The Biology of Blubber
In their new book, YOU: On a Diet, Dr. Oz and Dr. Roizen explain the science behind lasting weight loss. "This is an operating system for understanding how your body works in the world around it," Dr. Oz says. "There are things we know biologically that have to happen for a diet to work for you."
Dr. Oz says one of the biggest mistakes dieters make is to dramatically decrease their calorie intake. Instead, Dr. Oz and Dr. Roizen say you should only cut your calories by 100 a day.
For one thing, muscle weighs more than fat. By turning fat to muscle, you'll weigh more even though you'll be healthier. Also, weight doesn't tell you where the fat is. Fat around your legs and thighs is relatively harmless, but fat around your waist can lead to serious medical problems.
Instead of focusing on the number on the scale, Dr. Oz says to focus on the number around your waist. The ideal waistline for women is 32 and a half inches and 35 inches for a man—a goal that is achievable by everyone, no matter your age, Dr. Oz says. In the Oprah Show audience 47 percent of women and 93 percent of men were over the ideal waist size.
"Mike and I are doctors," Dr. Oz says. "I want you guys to look beautiful out there...but I want you to be alive to enjoy it. And that's what this is all about."
The omentum is the fat organ connected to your stomach that's only purpose is to catch and store fat. When the fat is stored in your stomach, your body has easy access to it. The fat then creates an inflammatory process that irritates your arteries and puts you at risk for blocked arteries.
A healthy omentum, like the one Oprah's holding, should be "lacy, like stockings," Dr. Oz says. "The omentum, you'll notice, is transparent and thin."
An unhealthy omentum, like the one Dr. Oz holds, is heavy with fat. While the omentum he's holding is thick and fatty, Dr. Oz says the person it once belonged to—who died of heart disease—was just 30 to 40 pounds overweight.
"When someone's beer bellied, you know how it gets that tense, big look? That's this," he says. "That's [the omentum] pushing up against your stomach, and it coils up in there."
Food in the stomach is first pushed slowly past the stomach lining into the small bowel. There the food is mixed, like soap, with bile. "It washes the fat," Dr. Oz explains. "It makes it so you can absorb it. As that bile mixes with the food that you've taken in, it begins to get absorbed across the wall. As it gets absorbed, if it's healthy oils, for example, it makes your liver very happy. But if this is full of trans fats and hydrogenated fats and foods that aren't good for you, it's very toxic to the liver."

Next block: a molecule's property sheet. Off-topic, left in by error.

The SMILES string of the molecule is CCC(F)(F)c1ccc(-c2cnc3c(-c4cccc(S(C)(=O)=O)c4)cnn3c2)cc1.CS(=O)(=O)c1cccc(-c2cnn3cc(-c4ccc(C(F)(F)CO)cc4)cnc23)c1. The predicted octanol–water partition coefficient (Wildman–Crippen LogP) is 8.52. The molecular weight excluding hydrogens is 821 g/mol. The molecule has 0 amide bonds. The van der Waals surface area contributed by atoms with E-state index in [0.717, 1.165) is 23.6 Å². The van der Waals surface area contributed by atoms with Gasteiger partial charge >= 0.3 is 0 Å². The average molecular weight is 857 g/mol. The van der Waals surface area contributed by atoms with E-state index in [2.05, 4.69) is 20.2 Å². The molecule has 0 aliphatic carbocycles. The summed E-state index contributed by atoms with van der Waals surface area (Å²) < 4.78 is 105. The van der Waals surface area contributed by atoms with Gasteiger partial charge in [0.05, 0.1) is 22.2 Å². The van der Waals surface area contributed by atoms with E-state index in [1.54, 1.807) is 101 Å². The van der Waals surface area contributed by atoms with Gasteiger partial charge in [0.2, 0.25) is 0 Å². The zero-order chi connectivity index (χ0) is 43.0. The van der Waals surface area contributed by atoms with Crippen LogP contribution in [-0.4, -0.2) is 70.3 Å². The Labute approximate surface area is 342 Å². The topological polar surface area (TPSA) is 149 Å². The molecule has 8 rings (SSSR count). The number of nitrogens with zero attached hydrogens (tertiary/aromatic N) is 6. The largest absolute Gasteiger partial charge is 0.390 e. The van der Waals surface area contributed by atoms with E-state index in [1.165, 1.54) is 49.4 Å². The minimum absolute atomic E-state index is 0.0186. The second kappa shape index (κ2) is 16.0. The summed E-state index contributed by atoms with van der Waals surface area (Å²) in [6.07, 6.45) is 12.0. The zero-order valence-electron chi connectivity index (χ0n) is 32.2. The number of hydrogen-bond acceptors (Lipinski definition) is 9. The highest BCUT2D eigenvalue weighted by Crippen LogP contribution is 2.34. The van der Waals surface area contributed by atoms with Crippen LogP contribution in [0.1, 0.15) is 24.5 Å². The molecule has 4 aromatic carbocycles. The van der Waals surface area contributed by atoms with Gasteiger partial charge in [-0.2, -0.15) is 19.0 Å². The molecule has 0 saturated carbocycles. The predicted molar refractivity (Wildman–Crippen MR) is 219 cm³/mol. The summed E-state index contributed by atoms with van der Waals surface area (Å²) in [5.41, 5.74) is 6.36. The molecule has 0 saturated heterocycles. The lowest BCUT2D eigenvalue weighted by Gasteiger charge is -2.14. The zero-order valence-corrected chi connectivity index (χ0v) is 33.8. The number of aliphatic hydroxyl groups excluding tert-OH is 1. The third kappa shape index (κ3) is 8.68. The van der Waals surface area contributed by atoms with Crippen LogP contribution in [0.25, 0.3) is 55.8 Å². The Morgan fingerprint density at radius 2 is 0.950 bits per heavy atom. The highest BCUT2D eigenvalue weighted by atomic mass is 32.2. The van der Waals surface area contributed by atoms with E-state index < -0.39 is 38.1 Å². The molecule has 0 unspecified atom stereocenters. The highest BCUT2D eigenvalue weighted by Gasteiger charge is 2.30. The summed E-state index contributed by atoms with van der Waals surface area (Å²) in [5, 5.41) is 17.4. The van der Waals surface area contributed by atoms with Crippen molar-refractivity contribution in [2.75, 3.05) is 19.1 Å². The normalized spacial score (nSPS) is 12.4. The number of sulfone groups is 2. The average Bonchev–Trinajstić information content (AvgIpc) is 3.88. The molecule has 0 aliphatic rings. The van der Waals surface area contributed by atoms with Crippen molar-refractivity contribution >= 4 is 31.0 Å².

In the picture above you can see the liver has turned from rich red to white, signaling an unhealthy, fatty liver. You can also see an expanding omentum, leaving a big belly.
Next food moves through the small intestine and into the large bowel. A valve between the two can slow this movement. "That [valve] is stimulated by fiber," Dr. Oz says. "The reason people who have breakfast lose weight is because they have fiber in their diet. Food doesn't come through quite as quickly so you don't feel hungry as quickly."
Fiber—from foods like whole grains and fruit—makes you need fewer calories in your meal while still making you feel full.
"First of all, the tongue makes us incredibly good at eating," Dr. Oz says. "Human beings don't waste any calories. We put food in our mouth and we get the calories out because the tongue moves the food around a lot and our teeth embed against each other. ... Now, because we're efficient like that, we extract all the calories. Our tongue also tells us what kinds of food to eat."
Dr. Oz says that you can learn a lot about your body by knowing if you're an "undertaster," a "supertaster," or someplace in the middle. To find out which you are, stir a packet of Sweet 'n Low into about four ounces of water. Taste it. Is it sweet or bitter?
"If it tastes bitter it means that saccharin overpowered your taste buds, which means you're a supertaster," he says. "Supertasters don't like vegetables and fruits. They taste too pungent, too strong, for them. They need to take a multivitamin because if you don't like to eat those foods, you need to get that nutrition somewhere else."
"If the mixture tastes sweet, you're an undertaster," Dr. Oz says. "It means that you're going to crave a lot of foods because you can never satisfy your palate."
"Our taste buds behave differently," he says. "About the only thing we can really alter is our craving of fat, which is acquired. The rest of our traits tend to be inherited."
Dr. Oz says the following cravings could mean you are feeling these moods:
- Meat could mean you're angry
- Sweets might be a sign of depression
- Ice cream might mean you're anxious
- Salty snacks could mean you're stressed
- Pasta might signal loneliness or sexual frustration
- All of the above might mean you're just a little bit jealous
And the intersection of food and mood doesn't stop at cravings. It also involves how we can proactively affect our emotions. "If you're depressed, you should take omega-3 fatty acids, especially women who are having babies," Dr. Oz says. "That baby sucks all that healthy fat out of your body and you get depressed after you have this beautiful, brilliant wonderful baby."